If you aren’t 100% sure that you want to order Hand Score Verification, don’t do it until you have exhausted all other score verification measures. These include Student Question-and-Answer Services or Student Answer Services depending on when you took the SAT. 

If you order Hand Score Verification, you won't have access to the Student Answer Service or Question-and-Answer Service for your hand scored answer sheet. You also won't see the full online score report for this new round of scoring. This time you'll only receive your score report in the mail, just like teenage cavemen did when they took their first SATs. 

Hand Score Verification is the most rigorous score verification process the College Board offers, so there are no score appeals beyond it. Once Hand Score Verification results are reported, they are final for that version of the test. Don't worry though, you can still take the SAT again if you are unhappy with your results.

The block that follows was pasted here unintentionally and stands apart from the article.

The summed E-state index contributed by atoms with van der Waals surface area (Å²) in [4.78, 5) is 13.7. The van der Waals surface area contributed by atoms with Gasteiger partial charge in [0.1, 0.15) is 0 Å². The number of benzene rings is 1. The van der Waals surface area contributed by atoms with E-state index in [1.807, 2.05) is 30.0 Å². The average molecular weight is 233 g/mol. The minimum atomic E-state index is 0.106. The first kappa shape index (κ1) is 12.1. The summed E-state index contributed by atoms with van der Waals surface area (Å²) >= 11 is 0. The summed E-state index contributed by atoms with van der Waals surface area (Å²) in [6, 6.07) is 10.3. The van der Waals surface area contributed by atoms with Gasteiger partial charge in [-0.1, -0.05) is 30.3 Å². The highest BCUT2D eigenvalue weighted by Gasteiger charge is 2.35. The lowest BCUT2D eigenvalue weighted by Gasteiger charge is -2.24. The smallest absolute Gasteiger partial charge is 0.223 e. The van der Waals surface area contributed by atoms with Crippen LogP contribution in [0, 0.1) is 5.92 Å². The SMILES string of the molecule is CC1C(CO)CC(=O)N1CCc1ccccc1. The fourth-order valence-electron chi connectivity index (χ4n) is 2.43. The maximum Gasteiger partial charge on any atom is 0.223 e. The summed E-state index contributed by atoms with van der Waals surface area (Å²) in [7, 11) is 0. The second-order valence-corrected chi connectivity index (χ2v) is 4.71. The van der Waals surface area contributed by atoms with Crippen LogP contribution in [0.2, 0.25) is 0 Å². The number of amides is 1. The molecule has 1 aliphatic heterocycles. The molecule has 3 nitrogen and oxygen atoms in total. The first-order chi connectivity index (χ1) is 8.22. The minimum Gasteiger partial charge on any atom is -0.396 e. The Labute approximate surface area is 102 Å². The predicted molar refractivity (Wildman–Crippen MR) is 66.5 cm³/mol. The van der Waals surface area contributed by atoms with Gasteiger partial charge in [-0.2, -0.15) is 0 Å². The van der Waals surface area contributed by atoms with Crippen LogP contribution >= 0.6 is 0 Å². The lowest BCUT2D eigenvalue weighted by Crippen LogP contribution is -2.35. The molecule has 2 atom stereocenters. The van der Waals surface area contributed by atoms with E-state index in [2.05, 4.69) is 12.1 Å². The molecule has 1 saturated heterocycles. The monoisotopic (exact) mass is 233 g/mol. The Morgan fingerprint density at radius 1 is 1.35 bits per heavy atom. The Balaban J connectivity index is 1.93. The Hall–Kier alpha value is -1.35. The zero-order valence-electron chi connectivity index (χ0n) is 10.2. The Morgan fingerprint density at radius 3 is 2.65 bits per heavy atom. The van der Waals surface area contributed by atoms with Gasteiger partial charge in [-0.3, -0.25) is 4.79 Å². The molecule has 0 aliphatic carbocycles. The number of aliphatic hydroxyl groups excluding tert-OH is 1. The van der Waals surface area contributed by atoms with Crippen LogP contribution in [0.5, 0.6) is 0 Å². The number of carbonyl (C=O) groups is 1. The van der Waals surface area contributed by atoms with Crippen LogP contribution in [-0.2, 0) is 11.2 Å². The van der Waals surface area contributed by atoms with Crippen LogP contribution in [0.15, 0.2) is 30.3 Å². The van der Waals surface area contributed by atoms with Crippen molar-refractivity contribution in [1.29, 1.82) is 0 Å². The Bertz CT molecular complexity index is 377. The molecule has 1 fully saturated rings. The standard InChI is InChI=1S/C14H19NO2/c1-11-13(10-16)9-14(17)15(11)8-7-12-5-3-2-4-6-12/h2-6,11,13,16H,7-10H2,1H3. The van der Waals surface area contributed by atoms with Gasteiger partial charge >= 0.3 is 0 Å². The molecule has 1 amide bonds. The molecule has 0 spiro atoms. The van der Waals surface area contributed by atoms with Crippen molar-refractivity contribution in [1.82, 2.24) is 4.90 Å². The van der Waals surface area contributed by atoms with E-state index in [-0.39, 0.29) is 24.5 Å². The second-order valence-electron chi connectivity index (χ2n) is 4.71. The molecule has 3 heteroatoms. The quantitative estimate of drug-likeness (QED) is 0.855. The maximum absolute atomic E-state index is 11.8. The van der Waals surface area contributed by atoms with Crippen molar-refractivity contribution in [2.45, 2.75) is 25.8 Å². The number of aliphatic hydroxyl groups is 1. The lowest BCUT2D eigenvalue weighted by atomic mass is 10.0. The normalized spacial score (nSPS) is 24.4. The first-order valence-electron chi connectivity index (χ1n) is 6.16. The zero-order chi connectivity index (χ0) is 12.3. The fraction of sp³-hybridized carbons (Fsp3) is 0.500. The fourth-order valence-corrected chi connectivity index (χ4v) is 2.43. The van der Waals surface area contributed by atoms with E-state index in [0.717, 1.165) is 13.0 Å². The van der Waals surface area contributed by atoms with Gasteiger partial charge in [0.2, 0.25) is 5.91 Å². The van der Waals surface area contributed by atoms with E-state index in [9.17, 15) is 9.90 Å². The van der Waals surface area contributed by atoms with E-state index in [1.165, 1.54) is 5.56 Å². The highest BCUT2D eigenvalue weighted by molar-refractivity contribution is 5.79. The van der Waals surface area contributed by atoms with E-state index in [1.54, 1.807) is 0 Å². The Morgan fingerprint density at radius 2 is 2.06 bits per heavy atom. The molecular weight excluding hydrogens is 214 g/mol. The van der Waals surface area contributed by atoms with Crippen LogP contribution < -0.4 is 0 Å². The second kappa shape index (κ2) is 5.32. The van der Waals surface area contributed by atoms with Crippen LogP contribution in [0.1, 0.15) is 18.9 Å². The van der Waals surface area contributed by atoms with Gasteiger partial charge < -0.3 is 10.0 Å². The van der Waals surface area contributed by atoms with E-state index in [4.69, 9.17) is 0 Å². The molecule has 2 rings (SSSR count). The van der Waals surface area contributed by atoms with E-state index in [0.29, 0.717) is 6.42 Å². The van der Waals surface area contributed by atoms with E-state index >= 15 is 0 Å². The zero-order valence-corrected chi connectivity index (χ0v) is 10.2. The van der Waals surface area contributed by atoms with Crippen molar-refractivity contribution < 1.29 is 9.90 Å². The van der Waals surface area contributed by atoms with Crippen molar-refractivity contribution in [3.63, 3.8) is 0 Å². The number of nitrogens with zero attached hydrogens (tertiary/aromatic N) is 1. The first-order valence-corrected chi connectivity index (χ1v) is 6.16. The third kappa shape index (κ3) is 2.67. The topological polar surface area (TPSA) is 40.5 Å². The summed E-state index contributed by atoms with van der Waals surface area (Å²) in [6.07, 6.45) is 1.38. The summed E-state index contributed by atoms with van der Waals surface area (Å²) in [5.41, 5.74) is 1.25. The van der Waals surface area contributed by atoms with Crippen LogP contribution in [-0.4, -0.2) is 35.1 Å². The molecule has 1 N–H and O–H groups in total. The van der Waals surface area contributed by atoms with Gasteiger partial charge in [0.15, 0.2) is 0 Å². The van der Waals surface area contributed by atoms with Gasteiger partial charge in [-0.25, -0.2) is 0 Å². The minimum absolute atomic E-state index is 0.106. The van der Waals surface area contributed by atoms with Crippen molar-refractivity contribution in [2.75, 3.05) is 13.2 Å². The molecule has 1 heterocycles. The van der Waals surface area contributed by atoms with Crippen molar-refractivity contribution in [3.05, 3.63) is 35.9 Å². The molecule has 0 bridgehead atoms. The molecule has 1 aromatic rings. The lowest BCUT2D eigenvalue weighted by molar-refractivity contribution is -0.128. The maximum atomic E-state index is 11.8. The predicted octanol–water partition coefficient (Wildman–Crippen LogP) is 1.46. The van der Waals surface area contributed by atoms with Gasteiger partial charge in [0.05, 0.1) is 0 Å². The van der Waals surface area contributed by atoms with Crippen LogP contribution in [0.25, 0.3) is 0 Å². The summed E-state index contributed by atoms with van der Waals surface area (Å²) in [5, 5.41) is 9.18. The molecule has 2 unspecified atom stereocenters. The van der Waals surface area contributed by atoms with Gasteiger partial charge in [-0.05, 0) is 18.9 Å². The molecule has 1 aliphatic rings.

You should get a letter back within five weeks with your new scores and, depending on whether there was an irregularity in the scanning and scoring process, cold hard cash in the form of a fee refund. Well, it'll probably be a check, but you get the idea. 


What's Next?

If you're reading this article, chances are you're not too happy with your score. We're here to help.

Read our in depth guides on earning a perfect score on the SAT, along with strategy guides for reading, math, and writing.

Maybe you don't need to aim as high as you think. To come up with the ideal target score for you, and you alone, this article will help you figure out what you should be aiming for based on your top choice schools.

If you're unhappy with your score, you can still take the test again! Check out our article on how many times you should take the SAT. You can also take a look at test dates for 2016-2017.


Want to improve your SAT score by 160 points? We've written a guide about the top 5 strategies you must be using to have a shot at improving your score. Download it for free now:


SAT Essay scores for the new SAT are confusing to interpret, in part, because the College Board has intentionally given them little context. By combining College Board and student data, Compass has produced a way for students to judge essay performance, and we answer many of the common questions about the essay.